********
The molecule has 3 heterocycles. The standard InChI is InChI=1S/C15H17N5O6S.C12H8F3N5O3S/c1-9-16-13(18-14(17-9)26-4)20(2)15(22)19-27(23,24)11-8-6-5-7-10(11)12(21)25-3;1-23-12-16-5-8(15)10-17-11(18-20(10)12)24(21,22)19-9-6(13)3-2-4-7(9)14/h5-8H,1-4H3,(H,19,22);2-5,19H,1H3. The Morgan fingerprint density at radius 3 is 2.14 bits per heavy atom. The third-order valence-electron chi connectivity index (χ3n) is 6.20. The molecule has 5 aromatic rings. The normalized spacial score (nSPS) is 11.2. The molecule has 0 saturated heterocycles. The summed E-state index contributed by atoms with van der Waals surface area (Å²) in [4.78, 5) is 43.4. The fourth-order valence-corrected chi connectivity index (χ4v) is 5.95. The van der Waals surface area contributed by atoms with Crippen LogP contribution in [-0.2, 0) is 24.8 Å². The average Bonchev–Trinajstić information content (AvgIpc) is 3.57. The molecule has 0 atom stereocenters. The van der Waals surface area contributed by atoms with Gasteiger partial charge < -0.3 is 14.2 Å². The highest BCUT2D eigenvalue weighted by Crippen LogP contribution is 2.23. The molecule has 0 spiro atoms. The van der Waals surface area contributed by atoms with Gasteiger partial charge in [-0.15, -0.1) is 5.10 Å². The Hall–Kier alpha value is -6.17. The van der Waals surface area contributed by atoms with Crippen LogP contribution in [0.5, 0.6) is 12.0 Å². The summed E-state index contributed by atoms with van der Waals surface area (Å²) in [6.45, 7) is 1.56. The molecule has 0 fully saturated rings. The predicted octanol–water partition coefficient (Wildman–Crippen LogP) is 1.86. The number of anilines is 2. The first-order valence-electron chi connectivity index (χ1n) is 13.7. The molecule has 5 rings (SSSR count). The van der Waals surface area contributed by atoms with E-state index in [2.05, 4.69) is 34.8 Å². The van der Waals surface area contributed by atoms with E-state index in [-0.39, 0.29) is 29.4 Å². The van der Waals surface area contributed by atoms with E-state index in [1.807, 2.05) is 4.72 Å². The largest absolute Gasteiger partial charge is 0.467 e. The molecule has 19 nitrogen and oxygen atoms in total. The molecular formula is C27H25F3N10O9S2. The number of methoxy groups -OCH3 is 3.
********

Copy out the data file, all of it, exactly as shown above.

The molecule has 3 heterocycles. The standard InChI is InChI=1S/C15H17N5O6S.C12H8F3N5O3S/c1-9-16-13(18-14(17-9)26-4)20(2)15(22)19-27(23,24)11-8-6-5-7-10(11)12(21)25-3;1-23-12-16-5-8(15)10-17-11(18-20(10)12)24(21,22)19-9-6(13)3-2-4-7(9)14/h5-8H,1-4H3,(H,19,22);2-5,19H,1H3. The Morgan fingerprint density at radius 3 is 2.14 bits per heavy atom. The third-order valence-electron chi connectivity index (χ3n) is 6.20. The molecule has 5 aromatic rings. The normalized spacial score (nSPS) is 11.2. The molecule has 0 saturated heterocycles. The summed E-state index contributed by atoms with van der Waals surface area (Å²) in [4.78, 5) is 43.4. The fourth-order valence-corrected chi connectivity index (χ4v) is 5.95. The van der Waals surface area contributed by atoms with Crippen LogP contribution in [-0.2, 0) is 24.8 Å². The average Bonchev–Trinajstić information content (AvgIpc) is 3.57. The molecule has 0 atom stereocenters. The van der Waals surface area contributed by atoms with Gasteiger partial charge < -0.3 is 14.2 Å². The highest BCUT2D eigenvalue weighted by Crippen LogP contribution is 2.23. The molecule has 0 spiro atoms. The van der Waals surface area contributed by atoms with Gasteiger partial charge in [-0.15, -0.1) is 5.10 Å². The Hall–Kier alpha value is -6.17. The van der Waals surface area contributed by atoms with Crippen LogP contribution in [0.5, 0.6) is 12.0 Å². The summed E-state index contributed by atoms with van der Waals surface area (Å²) in [6.45, 7) is 1.56. The molecule has 0 fully saturated rings. The predicted octanol–water partition coefficient (Wildman–Crippen LogP) is 1.86. The number of anilines is 2. The first-order valence-electron chi connectivity index (χ1n) is 13.7. The molecule has 5 rings (SSSR count). The van der Waals surface area contributed by atoms with E-state index in [2.05, 4.69) is 34.8 Å². The van der Waals surface area contributed by atoms with E-state index in [-0.39, 0.29) is 29.4 Å². The van der Waals surface area contributed by atoms with E-state index in [1.807, 2.05) is 4.72 Å². The largest absolute Gasteiger partial charge is 0.467 e. The molecule has 19 nitrogen and oxygen atoms in total. The molecular formula is C27H25F3N10O9S2. The number of methoxy groups -OCH3 is 3.